• Normalizing a vector means simplifying it into x, y, and z components less than one. To do so, you simply divide the x, y, and z components of the vector by the magnitude of the vector. It seems useless, but it's important because it creates a unit vector (magnitude = 1) in the direction of the mouse vector!
  • A Raycaster casts a vector through the 3D landscape produced in the canvas. Its constructor is THREE.Raycaster( origin, direction )

With these terms in mind, I can explain why we do this: vector.sub(camera.position).normalize(). First, we get the vector describing the distance from the mouse position vector to the camera position vector, vector.sub(camera.position). Then, we normalize it to make it a direction vector (again, magnitude = 1). This way, we're casting a vector from the camera to the 3D space in the direction of the mouse position! This operation allows us to then figure out any objects that are under the mouse by comparing the object position to the ray's vector.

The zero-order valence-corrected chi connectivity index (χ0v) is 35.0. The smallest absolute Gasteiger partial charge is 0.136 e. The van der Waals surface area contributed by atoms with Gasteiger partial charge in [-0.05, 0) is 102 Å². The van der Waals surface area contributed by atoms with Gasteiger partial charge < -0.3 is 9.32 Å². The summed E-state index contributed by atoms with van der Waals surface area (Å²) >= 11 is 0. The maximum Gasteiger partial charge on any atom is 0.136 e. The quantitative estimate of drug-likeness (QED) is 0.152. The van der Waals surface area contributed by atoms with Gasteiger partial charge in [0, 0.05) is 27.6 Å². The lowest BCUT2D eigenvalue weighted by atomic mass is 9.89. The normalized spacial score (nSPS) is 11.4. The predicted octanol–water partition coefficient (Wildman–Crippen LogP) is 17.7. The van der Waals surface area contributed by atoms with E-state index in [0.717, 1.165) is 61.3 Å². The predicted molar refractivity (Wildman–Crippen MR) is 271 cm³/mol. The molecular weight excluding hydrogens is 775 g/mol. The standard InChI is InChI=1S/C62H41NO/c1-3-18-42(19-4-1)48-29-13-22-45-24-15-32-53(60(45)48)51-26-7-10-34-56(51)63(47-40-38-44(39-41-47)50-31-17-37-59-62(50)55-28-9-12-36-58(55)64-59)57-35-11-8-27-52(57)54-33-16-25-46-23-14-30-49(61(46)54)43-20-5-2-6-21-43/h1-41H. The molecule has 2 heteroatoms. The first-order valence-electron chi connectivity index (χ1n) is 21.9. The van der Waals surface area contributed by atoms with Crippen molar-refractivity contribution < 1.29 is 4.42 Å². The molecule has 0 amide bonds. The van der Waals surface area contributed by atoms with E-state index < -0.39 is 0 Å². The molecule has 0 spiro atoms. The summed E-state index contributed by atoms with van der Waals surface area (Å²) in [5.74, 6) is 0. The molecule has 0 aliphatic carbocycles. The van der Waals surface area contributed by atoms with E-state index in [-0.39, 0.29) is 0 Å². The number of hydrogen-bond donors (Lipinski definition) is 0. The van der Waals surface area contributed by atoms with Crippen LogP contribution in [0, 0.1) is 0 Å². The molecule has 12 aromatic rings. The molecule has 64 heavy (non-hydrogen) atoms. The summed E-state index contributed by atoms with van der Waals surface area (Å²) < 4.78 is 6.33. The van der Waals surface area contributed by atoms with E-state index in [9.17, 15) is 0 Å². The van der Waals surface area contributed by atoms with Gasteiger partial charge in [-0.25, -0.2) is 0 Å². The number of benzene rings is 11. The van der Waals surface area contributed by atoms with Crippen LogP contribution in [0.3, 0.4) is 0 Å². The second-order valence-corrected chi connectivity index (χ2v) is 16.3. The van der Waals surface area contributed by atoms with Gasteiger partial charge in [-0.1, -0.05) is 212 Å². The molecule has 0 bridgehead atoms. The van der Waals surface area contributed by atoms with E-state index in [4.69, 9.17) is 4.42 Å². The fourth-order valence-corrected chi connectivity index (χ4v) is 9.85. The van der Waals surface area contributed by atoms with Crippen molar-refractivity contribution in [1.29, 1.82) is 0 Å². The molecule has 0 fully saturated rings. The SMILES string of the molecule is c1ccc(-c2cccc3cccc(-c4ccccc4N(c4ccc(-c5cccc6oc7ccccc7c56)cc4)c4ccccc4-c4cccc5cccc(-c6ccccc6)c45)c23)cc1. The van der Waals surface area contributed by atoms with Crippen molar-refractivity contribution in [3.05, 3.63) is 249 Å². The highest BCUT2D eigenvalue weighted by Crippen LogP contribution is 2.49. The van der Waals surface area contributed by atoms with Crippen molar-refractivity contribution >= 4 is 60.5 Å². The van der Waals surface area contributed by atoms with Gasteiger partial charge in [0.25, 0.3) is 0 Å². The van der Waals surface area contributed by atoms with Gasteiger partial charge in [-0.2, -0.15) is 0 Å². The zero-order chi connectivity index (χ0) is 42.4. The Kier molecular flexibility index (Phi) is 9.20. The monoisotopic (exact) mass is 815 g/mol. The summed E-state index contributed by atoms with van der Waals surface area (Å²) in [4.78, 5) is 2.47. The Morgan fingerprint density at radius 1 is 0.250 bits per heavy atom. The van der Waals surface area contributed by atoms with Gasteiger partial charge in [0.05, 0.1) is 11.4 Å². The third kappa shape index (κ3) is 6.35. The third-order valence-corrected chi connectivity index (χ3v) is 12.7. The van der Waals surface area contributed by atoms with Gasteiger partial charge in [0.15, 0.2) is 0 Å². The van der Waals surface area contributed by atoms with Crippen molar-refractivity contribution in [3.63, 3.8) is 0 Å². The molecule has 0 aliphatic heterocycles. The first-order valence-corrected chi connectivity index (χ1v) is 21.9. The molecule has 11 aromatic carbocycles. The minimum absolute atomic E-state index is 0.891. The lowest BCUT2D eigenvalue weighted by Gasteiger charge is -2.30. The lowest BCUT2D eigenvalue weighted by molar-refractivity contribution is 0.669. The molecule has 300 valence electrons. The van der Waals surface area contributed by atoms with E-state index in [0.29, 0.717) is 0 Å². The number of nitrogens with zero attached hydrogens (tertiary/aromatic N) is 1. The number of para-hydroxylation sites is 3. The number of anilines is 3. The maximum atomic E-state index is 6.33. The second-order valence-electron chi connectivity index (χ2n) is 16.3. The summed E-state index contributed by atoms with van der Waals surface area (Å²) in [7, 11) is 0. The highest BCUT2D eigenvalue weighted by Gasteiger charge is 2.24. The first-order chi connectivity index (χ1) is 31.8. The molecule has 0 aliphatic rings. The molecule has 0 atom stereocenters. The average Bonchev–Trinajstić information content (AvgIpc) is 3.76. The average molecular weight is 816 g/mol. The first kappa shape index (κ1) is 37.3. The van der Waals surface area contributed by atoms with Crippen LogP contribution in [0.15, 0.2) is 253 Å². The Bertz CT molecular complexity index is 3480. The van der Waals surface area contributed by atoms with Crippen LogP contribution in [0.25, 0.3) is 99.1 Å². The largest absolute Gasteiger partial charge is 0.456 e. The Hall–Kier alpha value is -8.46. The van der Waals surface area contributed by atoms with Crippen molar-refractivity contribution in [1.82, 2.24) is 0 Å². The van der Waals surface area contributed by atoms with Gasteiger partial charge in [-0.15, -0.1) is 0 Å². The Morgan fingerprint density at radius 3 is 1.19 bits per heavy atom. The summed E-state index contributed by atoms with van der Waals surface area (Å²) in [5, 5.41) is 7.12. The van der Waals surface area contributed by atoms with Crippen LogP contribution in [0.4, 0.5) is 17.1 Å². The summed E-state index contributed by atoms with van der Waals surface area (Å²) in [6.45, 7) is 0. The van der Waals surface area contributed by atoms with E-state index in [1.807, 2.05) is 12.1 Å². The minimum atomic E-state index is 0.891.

I hope this helps. If you have any more questions, feel free to comment and I will answer them as soon as possible.

Oh, and don't let the math discourage you. THREE.js is by nature a math-heavy language because you're manipulating objects in 3D space, but experience will help you get past these kinds of understanding roadblocks. I would continue learning and return to Stack Overflow with your questions. It may take some time to develop an aptitude for the math, but you won't learn if you don't try!

1

This is more universal no matter the render dom location, and the dom and its ancesters's padding margin.

var rect = renderer.domElement.getBoundingClientRect();